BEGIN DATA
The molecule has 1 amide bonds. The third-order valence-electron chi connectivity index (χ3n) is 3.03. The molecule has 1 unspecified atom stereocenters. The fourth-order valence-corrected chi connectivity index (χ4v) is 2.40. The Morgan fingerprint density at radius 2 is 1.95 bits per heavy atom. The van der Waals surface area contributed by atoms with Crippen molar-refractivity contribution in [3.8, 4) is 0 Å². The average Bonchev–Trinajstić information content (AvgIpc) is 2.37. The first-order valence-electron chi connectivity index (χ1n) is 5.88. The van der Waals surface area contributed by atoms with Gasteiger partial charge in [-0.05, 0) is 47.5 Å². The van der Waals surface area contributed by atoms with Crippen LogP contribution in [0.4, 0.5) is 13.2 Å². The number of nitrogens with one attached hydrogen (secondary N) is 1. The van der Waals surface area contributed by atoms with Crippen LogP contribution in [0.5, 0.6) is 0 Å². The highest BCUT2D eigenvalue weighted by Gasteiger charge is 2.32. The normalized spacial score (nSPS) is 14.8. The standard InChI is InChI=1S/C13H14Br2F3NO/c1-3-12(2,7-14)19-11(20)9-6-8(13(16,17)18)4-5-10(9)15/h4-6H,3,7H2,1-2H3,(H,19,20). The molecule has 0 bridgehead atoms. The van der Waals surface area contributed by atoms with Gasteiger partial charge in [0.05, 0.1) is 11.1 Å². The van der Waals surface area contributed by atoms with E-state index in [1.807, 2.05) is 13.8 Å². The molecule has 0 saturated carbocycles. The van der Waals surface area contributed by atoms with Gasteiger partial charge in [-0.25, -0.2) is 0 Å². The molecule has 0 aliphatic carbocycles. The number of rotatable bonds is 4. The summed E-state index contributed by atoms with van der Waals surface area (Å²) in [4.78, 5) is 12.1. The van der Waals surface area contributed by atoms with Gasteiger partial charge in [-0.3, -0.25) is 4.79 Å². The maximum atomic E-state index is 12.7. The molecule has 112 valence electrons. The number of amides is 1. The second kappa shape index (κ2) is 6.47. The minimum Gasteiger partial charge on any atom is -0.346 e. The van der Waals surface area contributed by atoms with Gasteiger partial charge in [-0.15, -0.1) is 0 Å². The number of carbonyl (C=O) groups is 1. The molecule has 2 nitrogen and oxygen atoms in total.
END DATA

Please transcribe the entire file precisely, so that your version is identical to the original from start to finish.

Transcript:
The molecule has 1 amide bonds. The third-order valence-electron chi connectivity index (χ3n) is 3.03. The molecule has 1 unspecified atom stereocenters. The fourth-order valence-corrected chi connectivity index (χ4v) is 2.40. The Morgan fingerprint density at radius 2 is 1.95 bits per heavy atom. The van der Waals surface area contributed by atoms with Crippen molar-refractivity contribution in [3.8, 4) is 0 Å². The average Bonchev–Trinajstić information content (AvgIpc) is 2.37. The first-order valence-electron chi connectivity index (χ1n) is 5.88. The van der Waals surface area contributed by atoms with Gasteiger partial charge in [-0.05, 0) is 47.5 Å². The van der Waals surface area contributed by atoms with Crippen LogP contribution in [0.4, 0.5) is 13.2 Å². The number of nitrogens with one attached hydrogen (secondary N) is 1. The van der Waals surface area contributed by atoms with Crippen LogP contribution in [0.5, 0.6) is 0 Å². The highest BCUT2D eigenvalue weighted by Gasteiger charge is 2.32. The normalized spacial score (nSPS) is 14.8. The standard InChI is InChI=1S/C13H14Br2F3NO/c1-3-12(2,7-14)19-11(20)9-6-8(13(16,17)18)4-5-10(9)15/h4-6H,3,7H2,1-2H3,(H,19,20). The molecule has 0 bridgehead atoms. The van der Waals surface area contributed by atoms with Gasteiger partial charge in [0.05, 0.1) is 11.1 Å². The van der Waals surface area contributed by atoms with E-state index in [1.807, 2.05) is 13.8 Å². The molecule has 0 saturated carbocycles. The van der Waals surface area contributed by atoms with Gasteiger partial charge in [-0.25, -0.2) is 0 Å². The molecule has 0 aliphatic carbocycles. The number of rotatable bonds is 4. The summed E-state index contributed by atoms with van der Waals surface area (Å²) in [4.78, 5) is 12.1. The van der Waals surface area contributed by atoms with Gasteiger partial charge in [-0.3, -0.25) is 4.79 Å². The maximum atomic E-state index is 12.7. The molecule has 112 valence electrons. The number of amides is 1. The second kappa shape index (κ2) is 6.47. The minimum Gasteiger partial charge on any atom is -0.346 e. The van der Waals surface area contributed by atoms with Gasteiger partial charge in [-0.15, -0.1) is 0 Å². The number of carbonyl (C=O) groups is 1. The molecule has 2 nitrogen and oxygen atoms in total.